A prefecture on the east coast of central Japan, Kanagawa sits just to the south of Tokyo, intersecting the greater city limits. Bordered by the Tama River, Yokohama serves as Kanagawa’s capital, the second largest city in Japan by population, and one of the first to be opened up to foreign trade. It’s a multicultural metropolis, Minato Mirai’s glittering shops and bars on the harborside, contrasting its massive Chinatown lined with restaurants and street food stalls. Yokohama is home to both the Cup Noodle Museum and Shin-Yokohama Ramen Museum, alongside Japanese gardens, shopping, and bars featuring local craft beers. Follow the coastline down to find the seaside town of Kamakura, once a political hub during medieval Japan, now a popular day trip away from the city for its beaches and religious sites. Cafes bustling in the mainstreet of Komachi Dori lead up to the majestic Tsurugaoka Hachimangu Shrine, while the Daibutsu (Big Buddha) awaits at Kotokuin not far from Hasedera Temple, overlooking the ocean.
To the west of Kamakura is Enoshima, a popular island and surfing spot in summer, home to 3 Shinto shrines, quality seafood, and fish-flavored soft serve. Hakone is also apart of Kanagawa Prefecture, a mountainous hot spring town included in the Fuji-Hakone-Izu National Park area. Famous for iconic views of Mount Fuji across Lake Ashi, Hakone’s network of ropeways also offer Fuji views on a clear day, while so do some outdoor baths at specialty hot spring hotels. Try some black eggs boiled in the sulfur springs of Owakudani, freshly cut soba buckwheat noodles made with local water, or relax with a luxurious multi-course kaiseki meal at a ryokan (Japanese style inn). From cityscapes to beaches and mountainous getaways, Kanagawa Prefecture offers diverse environments to explore with exciting local cuisine to match it.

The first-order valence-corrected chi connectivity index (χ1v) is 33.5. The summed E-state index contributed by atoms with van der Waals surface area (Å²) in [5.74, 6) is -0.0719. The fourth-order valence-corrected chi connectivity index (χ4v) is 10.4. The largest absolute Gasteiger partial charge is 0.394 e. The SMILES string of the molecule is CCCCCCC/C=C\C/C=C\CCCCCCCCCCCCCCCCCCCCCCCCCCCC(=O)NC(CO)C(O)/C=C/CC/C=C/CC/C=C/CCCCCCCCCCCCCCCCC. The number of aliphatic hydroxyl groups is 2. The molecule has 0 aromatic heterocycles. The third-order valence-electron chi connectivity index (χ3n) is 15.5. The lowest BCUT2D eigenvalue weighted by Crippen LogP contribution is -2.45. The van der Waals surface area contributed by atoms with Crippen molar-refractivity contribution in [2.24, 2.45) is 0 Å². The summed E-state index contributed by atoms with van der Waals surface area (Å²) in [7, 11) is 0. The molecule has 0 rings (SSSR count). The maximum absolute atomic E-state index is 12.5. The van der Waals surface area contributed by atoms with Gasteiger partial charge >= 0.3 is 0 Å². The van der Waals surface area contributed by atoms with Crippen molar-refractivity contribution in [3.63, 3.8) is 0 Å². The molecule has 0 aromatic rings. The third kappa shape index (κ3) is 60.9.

Kanagawa has lots of delicious foods, including vegan-friendly options such as Kenchinjiru (vegetable soup) and Sanmamen (Yokohama-style ramen). For more about what to eat in Kanagawa’s capital, check out our article What to Eat in Yokohama.
Hakone is a hotspot when it comes to Kanagawa, as you can have a fantastic view of Mt. Fuji and immerse yourself in the relaxing onsen hot springs in the area. The Cup Noodles Museum in Yokohama is a popular place to visit for tourists. You can make and design your own instant ramen and learn about the history of instant noodles.
Minato Mirai has tons of places to see sakura cherry blossoms, including Sakura-dori where you can enjoy the cherry blossoms against a backdrop of modern skyscrapers. Ookagawa River has 200 cherry blossom trees along its riverbank and a sakura festival is held here every year, with events like cherry blossom viewing cruises.
Kanagawa is known for natural and spiritual attractions such as Enoshima island with its three shrines and Kamakura with its various temples and shrines, including the Great Buddha of Kamakura at Kotoku-in Temple. The capital, Yokohama is worth a visit, home to Chinatown and the Shin-Yokohama Ramen Museum.
Hato Sabure (dove-shaped sable) are an iconic treat from Kamakura, while Hama Usagi is a well-known sweets shop in Yokohama that sells rabbit-shaped manju filled with bean paste.
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